I once saw Jazell Barbie Royale
Do Whitney Houston so well
I got upset with myself for sneaking
Past the cashier
After having been patted down. Security frisks you
For nothing. They don’t believe in trouble. They don’t
Imagine a gun or a blade, though
Sometimes they make you walk all the way back
To the car with the weed you didn’t tuck well.
No one’s at fault. That’s how they say it
Where I’m from. Everyone’s got a job.
I should have paid. Our women
Need to perform for the tips they couldn’t earn
After the state shut down for good reason
And too late. We lost so many friends.
My buddy Janir swears
He still can’t smell his lip balm. Our women need us
To call them beautiful
Because they are. They’ve done what they must
To prove it, and how often does any woman get
To hear the truth? Jazell is so pretty.
Whitney Houston is dead. No one wore a mask.
It wasn’t safe, so it wasn’t really free.
If you don’t watch me, I’ll get by you. I’ll take
What I’ve been missing. My mother says
That’s not how she raised me. I spent
A year and a half sure she’d die.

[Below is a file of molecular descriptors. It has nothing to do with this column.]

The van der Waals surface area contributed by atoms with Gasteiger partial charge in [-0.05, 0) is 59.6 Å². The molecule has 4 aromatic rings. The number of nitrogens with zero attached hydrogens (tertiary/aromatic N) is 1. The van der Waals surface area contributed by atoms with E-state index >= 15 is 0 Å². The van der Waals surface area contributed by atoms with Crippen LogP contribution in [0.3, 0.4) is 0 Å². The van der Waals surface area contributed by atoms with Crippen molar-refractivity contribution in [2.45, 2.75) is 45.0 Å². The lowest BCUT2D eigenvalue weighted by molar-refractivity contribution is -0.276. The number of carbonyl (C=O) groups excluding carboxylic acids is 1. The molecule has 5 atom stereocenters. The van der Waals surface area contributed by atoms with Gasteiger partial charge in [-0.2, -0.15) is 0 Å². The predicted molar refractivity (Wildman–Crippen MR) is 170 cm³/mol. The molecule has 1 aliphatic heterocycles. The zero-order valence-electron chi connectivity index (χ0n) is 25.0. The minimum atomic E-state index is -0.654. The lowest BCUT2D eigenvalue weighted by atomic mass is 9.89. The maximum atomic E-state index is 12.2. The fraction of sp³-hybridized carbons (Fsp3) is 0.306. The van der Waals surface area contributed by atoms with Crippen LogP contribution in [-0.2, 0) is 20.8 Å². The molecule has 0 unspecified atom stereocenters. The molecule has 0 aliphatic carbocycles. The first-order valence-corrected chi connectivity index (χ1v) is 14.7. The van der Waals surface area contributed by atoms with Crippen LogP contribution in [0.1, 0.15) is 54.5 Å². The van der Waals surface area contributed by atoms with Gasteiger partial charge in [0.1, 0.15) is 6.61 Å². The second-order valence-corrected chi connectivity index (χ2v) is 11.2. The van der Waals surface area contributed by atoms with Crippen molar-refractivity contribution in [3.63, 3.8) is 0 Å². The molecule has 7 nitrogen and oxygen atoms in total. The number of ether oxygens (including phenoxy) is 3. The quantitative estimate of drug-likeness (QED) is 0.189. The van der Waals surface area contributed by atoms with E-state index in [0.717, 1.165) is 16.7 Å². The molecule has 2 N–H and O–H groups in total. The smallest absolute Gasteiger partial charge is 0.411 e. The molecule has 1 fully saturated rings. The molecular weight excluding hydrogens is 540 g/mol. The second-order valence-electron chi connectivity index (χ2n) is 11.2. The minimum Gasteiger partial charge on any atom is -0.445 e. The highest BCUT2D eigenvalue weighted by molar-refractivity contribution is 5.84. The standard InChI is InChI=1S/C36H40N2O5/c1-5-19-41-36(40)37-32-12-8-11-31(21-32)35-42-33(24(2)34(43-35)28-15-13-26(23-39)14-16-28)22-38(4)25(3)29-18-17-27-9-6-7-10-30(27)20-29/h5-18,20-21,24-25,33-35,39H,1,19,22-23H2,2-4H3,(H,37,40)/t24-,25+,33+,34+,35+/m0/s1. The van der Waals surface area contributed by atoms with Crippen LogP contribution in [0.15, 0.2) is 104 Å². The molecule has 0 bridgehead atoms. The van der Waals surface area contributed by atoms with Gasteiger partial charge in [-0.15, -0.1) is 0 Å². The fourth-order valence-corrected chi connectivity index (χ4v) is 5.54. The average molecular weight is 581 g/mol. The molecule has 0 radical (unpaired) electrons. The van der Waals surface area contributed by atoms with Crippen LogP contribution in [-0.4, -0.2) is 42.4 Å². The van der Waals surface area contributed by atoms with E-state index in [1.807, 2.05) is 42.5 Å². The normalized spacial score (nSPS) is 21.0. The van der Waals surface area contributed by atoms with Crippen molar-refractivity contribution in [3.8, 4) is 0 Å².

The women who lip sync for us could die.
People like to murder them,
And almost everyone else wonders
If they should be dead. Who got dressed looking
For safety today? Who got patted down? My mother
Says what we do is sin. But all we do
Is party. Even when I’m broke, I can
Entertain. You’re going to miss me some day.
You’re going to forget the words to your favorite song.
You’re going to miss me when I’m gone.
Copyright © 2021 by Jericho Brown. Originally published in Poem-a-Day on December 27, 2021, by the Academy of American Poets.
The cat releases his urine on
your side of the bed
where it neatly
pools in the indention
you nightly rest your head
How am I to infer this male urine?
A stream of (un)consciousness?
Relief(-lease) to my neuroses?
A psychoanalytical sweet caress?
The cat releases his yearning
on my side of the bed
Westernized tentacles of Thought
Colon(-ized) instinctual urges
s(M)other the Matriarch’s head
My dynamic unconscious reaches
to strangle the cat, my past life
extends a hand to stroke fixations,
relief with each sleek touch
The cat (wise old man) releases his Jungian
approach, vicissitudes flood my bed-
lam. The body politic morphs, treaty lines
blackened with cedar charcoal. Your
Urban Indian complex(ations), fix(you)ations thunder and split
Copyright © 2021 by Esther Belin. Originally published in Poem-a-Day on November 25, 2021, by the Academy of American Poets.